Spin doctors in India and China have been on an overdrive since August 28 to explain to their respective audiences on how the stand-off at Doklam, where soldiers of the two sides faced each other off, raising the spectre of war between the two Asian giants, was resolved amicably without a single shot being fired.
But, more importantly, they had to explain as to how the resolution was reached without making any major compromise from the two countries’ stated positions.
India had moved into Doklam, a Bhutanese territory, after China started constructing a road there in violation of existing agreements. New Delhi felt that the road was designed to give China easy access to the ‘Siliguri Corridor’—a narrow passage that connects the northeastern part of the country with the mainland—posing a serious security threat. China, which claims Doklam as part of its own territory, on the other hand, insisted that India vacate the land immediately, warning that otherwise Beijing will have to take recourse to measures to forcibly evict Indian soldiers.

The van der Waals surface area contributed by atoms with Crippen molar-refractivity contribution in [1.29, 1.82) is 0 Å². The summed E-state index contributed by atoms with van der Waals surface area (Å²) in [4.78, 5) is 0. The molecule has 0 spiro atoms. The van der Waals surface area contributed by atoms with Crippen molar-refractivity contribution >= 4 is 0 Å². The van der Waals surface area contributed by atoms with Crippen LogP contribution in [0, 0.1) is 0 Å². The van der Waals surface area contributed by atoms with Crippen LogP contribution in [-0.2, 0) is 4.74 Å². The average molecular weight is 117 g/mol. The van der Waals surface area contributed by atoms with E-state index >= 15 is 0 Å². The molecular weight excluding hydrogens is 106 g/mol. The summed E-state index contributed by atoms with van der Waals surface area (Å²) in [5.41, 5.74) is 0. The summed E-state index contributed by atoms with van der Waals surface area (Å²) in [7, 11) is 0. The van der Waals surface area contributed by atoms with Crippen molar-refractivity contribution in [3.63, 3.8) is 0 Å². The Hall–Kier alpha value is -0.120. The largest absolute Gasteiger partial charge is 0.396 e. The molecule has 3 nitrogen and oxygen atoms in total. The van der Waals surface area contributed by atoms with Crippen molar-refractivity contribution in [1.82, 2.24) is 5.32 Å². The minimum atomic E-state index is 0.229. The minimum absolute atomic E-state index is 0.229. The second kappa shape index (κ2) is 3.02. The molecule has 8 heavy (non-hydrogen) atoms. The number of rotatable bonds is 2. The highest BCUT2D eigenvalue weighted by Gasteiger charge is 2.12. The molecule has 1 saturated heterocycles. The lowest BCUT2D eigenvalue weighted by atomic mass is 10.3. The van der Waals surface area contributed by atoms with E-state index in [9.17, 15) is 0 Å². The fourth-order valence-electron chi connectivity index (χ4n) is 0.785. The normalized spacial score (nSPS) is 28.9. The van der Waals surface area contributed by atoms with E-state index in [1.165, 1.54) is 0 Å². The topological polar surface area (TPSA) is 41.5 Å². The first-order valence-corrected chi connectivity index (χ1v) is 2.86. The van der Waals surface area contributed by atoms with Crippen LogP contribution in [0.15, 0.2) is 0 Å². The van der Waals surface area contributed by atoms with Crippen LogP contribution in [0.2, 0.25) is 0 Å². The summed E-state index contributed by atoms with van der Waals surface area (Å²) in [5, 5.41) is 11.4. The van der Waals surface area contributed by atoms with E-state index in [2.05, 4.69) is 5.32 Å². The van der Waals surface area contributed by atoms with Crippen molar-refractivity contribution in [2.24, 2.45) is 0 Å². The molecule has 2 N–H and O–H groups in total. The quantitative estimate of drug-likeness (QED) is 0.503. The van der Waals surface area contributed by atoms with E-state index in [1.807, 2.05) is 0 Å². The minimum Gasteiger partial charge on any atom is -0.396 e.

Despite the belligerent statements that poured out of various sections in China, negotiations between the two sides, especially among its senior diplomats and officials, continued in an attempt to reach an amicable solution. India, surprisingly, showed admirable equanimity throughout the crisis, deciding not to match China word-for-word in raising the temperature further.
Understandably, the resolution to the standoff on August 28 was reached only after both sides agreed to adopt a more flexible position, while agreeing to leave the interpretations of how it was settled to their respective spin doctors. For India, the bottomline was an assurance from the Chinese that road construction activities at Doklam will stop. For the Chinese, it was immediate...